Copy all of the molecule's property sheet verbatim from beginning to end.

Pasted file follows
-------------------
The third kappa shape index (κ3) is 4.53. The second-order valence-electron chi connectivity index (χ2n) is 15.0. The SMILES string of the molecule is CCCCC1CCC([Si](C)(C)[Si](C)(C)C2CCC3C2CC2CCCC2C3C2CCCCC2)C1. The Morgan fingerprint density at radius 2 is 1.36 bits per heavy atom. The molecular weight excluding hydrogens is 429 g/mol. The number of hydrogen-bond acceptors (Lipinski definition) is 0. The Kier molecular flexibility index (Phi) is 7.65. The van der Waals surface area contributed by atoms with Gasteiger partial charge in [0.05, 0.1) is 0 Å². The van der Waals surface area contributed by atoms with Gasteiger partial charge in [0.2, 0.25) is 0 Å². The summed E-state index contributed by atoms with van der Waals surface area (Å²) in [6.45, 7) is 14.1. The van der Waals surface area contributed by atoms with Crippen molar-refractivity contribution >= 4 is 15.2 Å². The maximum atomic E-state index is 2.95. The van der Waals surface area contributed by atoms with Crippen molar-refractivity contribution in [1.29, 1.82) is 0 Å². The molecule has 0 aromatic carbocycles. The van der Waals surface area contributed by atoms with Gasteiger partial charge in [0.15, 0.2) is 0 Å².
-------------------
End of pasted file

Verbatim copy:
The third kappa shape index (κ3) is 4.53. The second-order valence-electron chi connectivity index (χ2n) is 15.0. The SMILES string of the molecule is CCCCC1CCC([Si](C)(C)[Si](C)(C)C2CCC3C2CC2CCCC2C3C2CCCCC2)C1. The Morgan fingerprint density at radius 2 is 1.36 bits per heavy atom. The molecular weight excluding hydrogens is 429 g/mol. The number of hydrogen-bond acceptors (Lipinski definition) is 0. The Kier molecular flexibility index (Phi) is 7.65. The van der Waals surface area contributed by atoms with Gasteiger partial charge in [0.05, 0.1) is 0 Å². The van der Waals surface area contributed by atoms with Gasteiger partial charge in [0.2, 0.25) is 0 Å². The summed E-state index contributed by atoms with van der Waals surface area (Å²) in [6.45, 7) is 14.1. The van der Waals surface area contributed by atoms with Crippen molar-refractivity contribution >= 4 is 15.2 Å². The maximum atomic E-state index is 2.95. The van der Waals surface area contributed by atoms with Crippen molar-refractivity contribution in [1.29, 1.82) is 0 Å². The molecule has 0 aromatic carbocycles. The van der Waals surface area contributed by atoms with Gasteiger partial charge in [0.15, 0.2) is 0 Å².